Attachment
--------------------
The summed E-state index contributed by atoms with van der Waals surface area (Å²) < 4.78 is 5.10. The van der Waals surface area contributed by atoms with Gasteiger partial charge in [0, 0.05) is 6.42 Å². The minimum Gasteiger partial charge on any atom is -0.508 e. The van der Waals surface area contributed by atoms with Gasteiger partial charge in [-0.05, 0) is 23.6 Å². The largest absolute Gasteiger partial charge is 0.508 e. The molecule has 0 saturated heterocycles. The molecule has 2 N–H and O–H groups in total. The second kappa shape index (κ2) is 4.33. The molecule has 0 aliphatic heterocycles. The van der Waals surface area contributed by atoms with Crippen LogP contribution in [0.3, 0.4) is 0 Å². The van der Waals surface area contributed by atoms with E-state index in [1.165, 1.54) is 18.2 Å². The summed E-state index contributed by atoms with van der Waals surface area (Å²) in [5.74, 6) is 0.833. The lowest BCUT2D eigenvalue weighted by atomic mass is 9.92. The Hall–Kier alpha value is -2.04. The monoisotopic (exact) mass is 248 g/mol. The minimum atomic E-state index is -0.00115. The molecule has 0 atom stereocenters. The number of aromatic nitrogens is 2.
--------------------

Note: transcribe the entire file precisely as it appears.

The summed E-state index contributed by atoms with van der Waals surface area (Å²) < 4.78 is 5.10. The van der Waals surface area contributed by atoms with Gasteiger partial charge in [0, 0.05) is 6.42 Å². The minimum Gasteiger partial charge on any atom is -0.508 e. The van der Waals surface area contributed by atoms with Gasteiger partial charge in [-0.05, 0) is 23.6 Å². The largest absolute Gasteiger partial charge is 0.508 e. The molecule has 0 saturated heterocycles. The molecule has 2 N–H and O–H groups in total. The second kappa shape index (κ2) is 4.33. The molecule has 0 aliphatic heterocycles. The van der Waals surface area contributed by atoms with Crippen LogP contribution in [0.3, 0.4) is 0 Å². The van der Waals surface area contributed by atoms with E-state index in [1.165, 1.54) is 18.2 Å². The summed E-state index contributed by atoms with van der Waals surface area (Å²) in [5.74, 6) is 0.833. The lowest BCUT2D eigenvalue weighted by atomic mass is 9.92. The Hall–Kier alpha value is -2.04. The monoisotopic (exact) mass is 248 g/mol. The minimum atomic E-state index is -0.00115. The molecule has 0 atom stereocenters. The number of aromatic nitrogens is 2.